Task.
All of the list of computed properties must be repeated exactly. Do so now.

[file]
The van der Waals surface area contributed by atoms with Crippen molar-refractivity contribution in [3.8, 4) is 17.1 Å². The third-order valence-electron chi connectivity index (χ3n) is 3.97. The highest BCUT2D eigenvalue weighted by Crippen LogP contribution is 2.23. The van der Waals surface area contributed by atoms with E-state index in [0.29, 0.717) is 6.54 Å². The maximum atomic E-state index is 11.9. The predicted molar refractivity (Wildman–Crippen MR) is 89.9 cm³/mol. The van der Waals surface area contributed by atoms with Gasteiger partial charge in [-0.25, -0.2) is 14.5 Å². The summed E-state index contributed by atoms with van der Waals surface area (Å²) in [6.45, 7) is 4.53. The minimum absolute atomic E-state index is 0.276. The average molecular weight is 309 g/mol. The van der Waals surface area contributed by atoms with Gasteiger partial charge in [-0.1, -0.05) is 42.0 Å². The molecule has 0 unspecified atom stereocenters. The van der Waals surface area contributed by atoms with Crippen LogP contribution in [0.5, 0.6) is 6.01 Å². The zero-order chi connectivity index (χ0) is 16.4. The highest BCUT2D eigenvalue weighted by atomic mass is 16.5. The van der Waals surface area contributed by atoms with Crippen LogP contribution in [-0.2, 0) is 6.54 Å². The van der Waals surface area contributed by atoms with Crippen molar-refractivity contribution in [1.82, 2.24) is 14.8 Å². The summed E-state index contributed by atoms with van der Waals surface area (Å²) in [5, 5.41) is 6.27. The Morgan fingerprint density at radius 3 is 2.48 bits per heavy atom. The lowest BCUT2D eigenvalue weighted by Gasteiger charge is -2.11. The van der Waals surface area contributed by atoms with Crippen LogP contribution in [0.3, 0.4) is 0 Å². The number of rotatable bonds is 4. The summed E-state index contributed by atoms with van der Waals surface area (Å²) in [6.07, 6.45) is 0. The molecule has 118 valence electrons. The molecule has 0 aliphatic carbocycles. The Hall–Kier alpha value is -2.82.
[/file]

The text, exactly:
The van der Waals surface area contributed by atoms with Crippen molar-refractivity contribution in [3.8, 4) is 17.1 Å². The third-order valence-electron chi connectivity index (χ3n) is 3.97. The highest BCUT2D eigenvalue weighted by Crippen LogP contribution is 2.23. The van der Waals surface area contributed by atoms with E-state index in [0.29, 0.717) is 6.54 Å². The maximum atomic E-state index is 11.9. The predicted molar refractivity (Wildman–Crippen MR) is 89.9 cm³/mol. The van der Waals surface area contributed by atoms with Gasteiger partial charge in [-0.25, -0.2) is 14.5 Å². The summed E-state index contributed by atoms with van der Waals surface area (Å²) in [6.45, 7) is 4.53. The minimum absolute atomic E-state index is 0.276. The average molecular weight is 309 g/mol. The van der Waals surface area contributed by atoms with Gasteiger partial charge in [-0.1, -0.05) is 42.0 Å². The molecule has 0 unspecified atom stereocenters. The van der Waals surface area contributed by atoms with Crippen LogP contribution in [0.5, 0.6) is 6.01 Å². The zero-order chi connectivity index (χ0) is 16.4. The highest BCUT2D eigenvalue weighted by atomic mass is 16.5. The van der Waals surface area contributed by atoms with Crippen LogP contribution in [-0.2, 0) is 6.54 Å². The van der Waals surface area contributed by atoms with Crippen molar-refractivity contribution in [1.82, 2.24) is 14.8 Å². The summed E-state index contributed by atoms with van der Waals surface area (Å²) in [5, 5.41) is 6.27. The Morgan fingerprint density at radius 3 is 2.48 bits per heavy atom. The lowest BCUT2D eigenvalue weighted by Gasteiger charge is -2.11. The van der Waals surface area contributed by atoms with Crippen LogP contribution in [0.3, 0.4) is 0 Å². The number of rotatable bonds is 4. The summed E-state index contributed by atoms with van der Waals surface area (Å²) in [6.07, 6.45) is 0. The molecule has 118 valence electrons. The molecule has 0 aliphatic carbocycles. The Hall–Kier alpha value is -2.82.